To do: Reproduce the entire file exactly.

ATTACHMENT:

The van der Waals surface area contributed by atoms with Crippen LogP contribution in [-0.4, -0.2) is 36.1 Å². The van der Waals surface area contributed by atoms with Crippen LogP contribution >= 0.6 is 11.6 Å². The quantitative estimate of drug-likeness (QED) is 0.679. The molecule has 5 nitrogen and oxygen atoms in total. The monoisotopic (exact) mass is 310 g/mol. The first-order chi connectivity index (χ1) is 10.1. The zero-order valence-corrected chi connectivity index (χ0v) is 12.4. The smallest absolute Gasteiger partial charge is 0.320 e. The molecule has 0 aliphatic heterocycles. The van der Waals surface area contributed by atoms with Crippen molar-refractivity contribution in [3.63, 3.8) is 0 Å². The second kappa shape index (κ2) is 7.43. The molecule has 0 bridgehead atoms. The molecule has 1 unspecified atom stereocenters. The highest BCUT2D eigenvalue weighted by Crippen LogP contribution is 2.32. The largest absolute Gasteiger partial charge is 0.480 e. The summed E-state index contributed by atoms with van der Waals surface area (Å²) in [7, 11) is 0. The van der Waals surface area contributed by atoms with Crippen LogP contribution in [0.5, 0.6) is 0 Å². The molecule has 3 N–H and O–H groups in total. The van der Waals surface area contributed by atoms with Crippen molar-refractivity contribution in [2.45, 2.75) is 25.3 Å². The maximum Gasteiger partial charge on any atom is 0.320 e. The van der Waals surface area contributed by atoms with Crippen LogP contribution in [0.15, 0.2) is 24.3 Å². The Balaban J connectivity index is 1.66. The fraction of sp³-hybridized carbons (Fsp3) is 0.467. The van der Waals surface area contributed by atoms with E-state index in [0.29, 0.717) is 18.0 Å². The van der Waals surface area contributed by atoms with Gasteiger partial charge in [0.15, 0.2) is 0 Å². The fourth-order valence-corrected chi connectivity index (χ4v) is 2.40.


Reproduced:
The van der Waals surface area contributed by atoms with Crippen LogP contribution in [-0.4, -0.2) is 36.1 Å². The van der Waals surface area contributed by atoms with Crippen LogP contribution >= 0.6 is 11.6 Å². The quantitative estimate of drug-likeness (QED) is 0.679. The molecule has 5 nitrogen and oxygen atoms in total. The monoisotopic (exact) mass is 310 g/mol. The first-order chi connectivity index (χ1) is 10.1. The zero-order valence-corrected chi connectivity index (χ0v) is 12.4. The smallest absolute Gasteiger partial charge is 0.320 e. The molecule has 0 aliphatic heterocycles. The van der Waals surface area contributed by atoms with Crippen molar-refractivity contribution in [3.63, 3.8) is 0 Å². The second kappa shape index (κ2) is 7.43. The molecule has 0 bridgehead atoms. The molecule has 1 unspecified atom stereocenters. The highest BCUT2D eigenvalue weighted by Crippen LogP contribution is 2.32. The largest absolute Gasteiger partial charge is 0.480 e. The summed E-state index contributed by atoms with van der Waals surface area (Å²) in [7, 11) is 0. The van der Waals surface area contributed by atoms with Crippen LogP contribution in [0.5, 0.6) is 0 Å². The molecule has 3 N–H and O–H groups in total. The van der Waals surface area contributed by atoms with Crippen molar-refractivity contribution in [2.45, 2.75) is 25.3 Å². The maximum Gasteiger partial charge on any atom is 0.320 e. The van der Waals surface area contributed by atoms with Crippen LogP contribution in [0.15, 0.2) is 24.3 Å². The Balaban J connectivity index is 1.66. The fraction of sp³-hybridized carbons (Fsp3) is 0.467. The van der Waals surface area contributed by atoms with E-state index in [0.29, 0.717) is 18.0 Å². The van der Waals surface area contributed by atoms with Gasteiger partial charge in [0.15, 0.2) is 0 Å². The fourth-order valence-corrected chi connectivity index (χ4v) is 2.40.